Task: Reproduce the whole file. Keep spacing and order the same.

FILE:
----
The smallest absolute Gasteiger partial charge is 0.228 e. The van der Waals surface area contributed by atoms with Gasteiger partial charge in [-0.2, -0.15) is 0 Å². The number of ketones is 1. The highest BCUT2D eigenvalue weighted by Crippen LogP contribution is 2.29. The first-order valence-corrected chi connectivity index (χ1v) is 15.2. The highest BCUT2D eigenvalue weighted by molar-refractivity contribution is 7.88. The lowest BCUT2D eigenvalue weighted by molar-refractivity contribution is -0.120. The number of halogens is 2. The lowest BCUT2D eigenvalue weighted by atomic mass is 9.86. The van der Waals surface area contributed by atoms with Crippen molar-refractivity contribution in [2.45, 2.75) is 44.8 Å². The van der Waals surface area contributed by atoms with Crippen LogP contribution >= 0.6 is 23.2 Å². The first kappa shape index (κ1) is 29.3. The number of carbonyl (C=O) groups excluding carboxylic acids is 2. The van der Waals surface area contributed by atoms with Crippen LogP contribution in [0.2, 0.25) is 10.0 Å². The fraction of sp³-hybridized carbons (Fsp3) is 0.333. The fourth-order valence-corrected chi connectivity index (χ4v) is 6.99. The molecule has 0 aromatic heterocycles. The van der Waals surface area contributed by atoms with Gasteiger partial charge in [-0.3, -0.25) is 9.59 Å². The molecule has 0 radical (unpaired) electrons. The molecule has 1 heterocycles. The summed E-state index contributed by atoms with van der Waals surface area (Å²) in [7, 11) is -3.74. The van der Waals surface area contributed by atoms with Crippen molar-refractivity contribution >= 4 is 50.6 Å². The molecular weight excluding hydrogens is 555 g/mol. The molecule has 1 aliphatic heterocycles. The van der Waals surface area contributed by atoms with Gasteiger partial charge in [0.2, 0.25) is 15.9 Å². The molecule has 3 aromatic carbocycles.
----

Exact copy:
The smallest absolute Gasteiger partial charge is 0.228 e. The van der Waals surface area contributed by atoms with Gasteiger partial charge in [-0.2, -0.15) is 0 Å². The number of ketones is 1. The highest BCUT2D eigenvalue weighted by Crippen LogP contribution is 2.29. The first-order valence-corrected chi connectivity index (χ1v) is 15.2. The highest BCUT2D eigenvalue weighted by molar-refractivity contribution is 7.88. The lowest BCUT2D eigenvalue weighted by molar-refractivity contribution is -0.120. The number of halogens is 2. The lowest BCUT2D eigenvalue weighted by atomic mass is 9.86. The van der Waals surface area contributed by atoms with Crippen molar-refractivity contribution in [2.45, 2.75) is 44.8 Å². The van der Waals surface area contributed by atoms with Crippen LogP contribution >= 0.6 is 23.2 Å². The first kappa shape index (κ1) is 29.3. The number of carbonyl (C=O) groups excluding carboxylic acids is 2. The van der Waals surface area contributed by atoms with Crippen LogP contribution in [0.2, 0.25) is 10.0 Å². The fraction of sp³-hybridized carbons (Fsp3) is 0.333. The fourth-order valence-corrected chi connectivity index (χ4v) is 6.99. The molecule has 0 aromatic heterocycles. The van der Waals surface area contributed by atoms with Gasteiger partial charge in [-0.3, -0.25) is 9.59 Å². The molecule has 0 radical (unpaired) electrons. The molecule has 1 heterocycles. The summed E-state index contributed by atoms with van der Waals surface area (Å²) in [7, 11) is -3.74. The van der Waals surface area contributed by atoms with Crippen molar-refractivity contribution >= 4 is 50.6 Å². The molecular weight excluding hydrogens is 555 g/mol. The molecule has 1 aliphatic heterocycles. The van der Waals surface area contributed by atoms with Gasteiger partial charge in [0.2, 0.25) is 15.9 Å². The molecule has 3 aromatic carbocycles.